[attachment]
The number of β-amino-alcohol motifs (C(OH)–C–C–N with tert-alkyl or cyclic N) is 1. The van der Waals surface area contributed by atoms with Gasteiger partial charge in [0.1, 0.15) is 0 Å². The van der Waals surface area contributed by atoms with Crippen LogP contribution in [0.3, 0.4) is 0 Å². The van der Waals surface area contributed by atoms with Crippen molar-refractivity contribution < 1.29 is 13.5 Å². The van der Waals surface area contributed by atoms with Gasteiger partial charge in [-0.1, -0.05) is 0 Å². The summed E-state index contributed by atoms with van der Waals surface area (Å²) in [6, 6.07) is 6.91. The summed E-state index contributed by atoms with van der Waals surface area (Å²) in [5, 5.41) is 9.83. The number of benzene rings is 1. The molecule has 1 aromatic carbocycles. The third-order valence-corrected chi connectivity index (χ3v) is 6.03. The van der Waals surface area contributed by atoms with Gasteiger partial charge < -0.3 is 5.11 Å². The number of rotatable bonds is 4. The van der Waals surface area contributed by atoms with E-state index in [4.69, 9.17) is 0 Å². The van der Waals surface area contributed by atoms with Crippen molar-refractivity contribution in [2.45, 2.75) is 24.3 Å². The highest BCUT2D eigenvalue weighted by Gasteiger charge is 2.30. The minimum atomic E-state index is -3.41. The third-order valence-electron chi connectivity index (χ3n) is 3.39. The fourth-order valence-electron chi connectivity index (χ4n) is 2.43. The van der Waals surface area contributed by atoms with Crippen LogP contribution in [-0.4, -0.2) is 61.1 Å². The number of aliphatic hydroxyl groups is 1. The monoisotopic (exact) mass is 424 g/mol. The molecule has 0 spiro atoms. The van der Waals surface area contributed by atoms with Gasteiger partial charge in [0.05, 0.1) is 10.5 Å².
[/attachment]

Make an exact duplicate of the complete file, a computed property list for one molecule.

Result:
The number of β-amino-alcohol motifs (C(OH)–C–C–N with tert-alkyl or cyclic N) is 1. The van der Waals surface area contributed by atoms with Gasteiger partial charge in [0.1, 0.15) is 0 Å². The van der Waals surface area contributed by atoms with Crippen LogP contribution in [0.3, 0.4) is 0 Å². The van der Waals surface area contributed by atoms with Crippen molar-refractivity contribution < 1.29 is 13.5 Å². The van der Waals surface area contributed by atoms with Gasteiger partial charge in [-0.1, -0.05) is 0 Å². The summed E-state index contributed by atoms with van der Waals surface area (Å²) in [6, 6.07) is 6.91. The summed E-state index contributed by atoms with van der Waals surface area (Å²) in [5, 5.41) is 9.83. The number of benzene rings is 1. The molecule has 1 aromatic carbocycles. The third-order valence-corrected chi connectivity index (χ3v) is 6.03. The van der Waals surface area contributed by atoms with Gasteiger partial charge < -0.3 is 5.11 Å². The number of rotatable bonds is 4. The van der Waals surface area contributed by atoms with E-state index in [4.69, 9.17) is 0 Å². The van der Waals surface area contributed by atoms with Crippen molar-refractivity contribution in [2.45, 2.75) is 24.3 Å². The highest BCUT2D eigenvalue weighted by Gasteiger charge is 2.30. The minimum atomic E-state index is -3.41. The third-order valence-electron chi connectivity index (χ3n) is 3.39. The fourth-order valence-electron chi connectivity index (χ4n) is 2.43. The van der Waals surface area contributed by atoms with Crippen LogP contribution in [-0.4, -0.2) is 61.1 Å². The number of aliphatic hydroxyl groups is 1. The monoisotopic (exact) mass is 424 g/mol. The molecule has 0 spiro atoms. The van der Waals surface area contributed by atoms with Gasteiger partial charge in [0.05, 0.1) is 10.5 Å².